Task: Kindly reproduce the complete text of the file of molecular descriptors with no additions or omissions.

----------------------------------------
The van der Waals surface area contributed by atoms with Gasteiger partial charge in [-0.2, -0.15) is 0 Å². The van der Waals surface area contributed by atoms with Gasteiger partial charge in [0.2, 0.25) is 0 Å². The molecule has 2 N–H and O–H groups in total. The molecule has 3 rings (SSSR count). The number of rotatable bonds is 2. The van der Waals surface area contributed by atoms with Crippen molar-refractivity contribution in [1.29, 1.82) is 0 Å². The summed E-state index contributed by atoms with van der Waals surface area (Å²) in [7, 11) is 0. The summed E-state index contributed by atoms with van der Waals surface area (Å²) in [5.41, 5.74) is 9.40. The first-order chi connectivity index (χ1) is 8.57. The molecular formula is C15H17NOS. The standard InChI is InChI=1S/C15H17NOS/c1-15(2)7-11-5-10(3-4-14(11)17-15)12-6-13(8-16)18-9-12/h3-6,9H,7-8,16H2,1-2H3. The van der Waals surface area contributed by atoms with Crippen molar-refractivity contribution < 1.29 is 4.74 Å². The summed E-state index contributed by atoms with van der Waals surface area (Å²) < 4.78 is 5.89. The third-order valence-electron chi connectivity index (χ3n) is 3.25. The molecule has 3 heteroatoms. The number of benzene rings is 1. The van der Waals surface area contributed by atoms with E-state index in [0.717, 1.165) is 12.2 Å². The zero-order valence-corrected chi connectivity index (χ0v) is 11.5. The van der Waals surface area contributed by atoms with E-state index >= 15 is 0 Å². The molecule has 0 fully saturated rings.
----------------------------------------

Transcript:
The van der Waals surface area contributed by atoms with Gasteiger partial charge in [-0.2, -0.15) is 0 Å². The van der Waals surface area contributed by atoms with Gasteiger partial charge in [0.2, 0.25) is 0 Å². The molecule has 2 N–H and O–H groups in total. The molecule has 3 rings (SSSR count). The number of rotatable bonds is 2. The van der Waals surface area contributed by atoms with Crippen molar-refractivity contribution in [1.29, 1.82) is 0 Å². The summed E-state index contributed by atoms with van der Waals surface area (Å²) in [7, 11) is 0. The summed E-state index contributed by atoms with van der Waals surface area (Å²) in [5.41, 5.74) is 9.40. The first-order chi connectivity index (χ1) is 8.57. The molecular formula is C15H17NOS. The standard InChI is InChI=1S/C15H17NOS/c1-15(2)7-11-5-10(3-4-14(11)17-15)12-6-13(8-16)18-9-12/h3-6,9H,7-8,16H2,1-2H3. The van der Waals surface area contributed by atoms with Crippen molar-refractivity contribution < 1.29 is 4.74 Å². The summed E-state index contributed by atoms with van der Waals surface area (Å²) < 4.78 is 5.89. The third-order valence-electron chi connectivity index (χ3n) is 3.25. The molecule has 3 heteroatoms. The number of benzene rings is 1. The van der Waals surface area contributed by atoms with E-state index in [0.717, 1.165) is 12.2 Å². The zero-order valence-corrected chi connectivity index (χ0v) is 11.5. The van der Waals surface area contributed by atoms with E-state index >= 15 is 0 Å². The molecule has 0 fully saturated rings.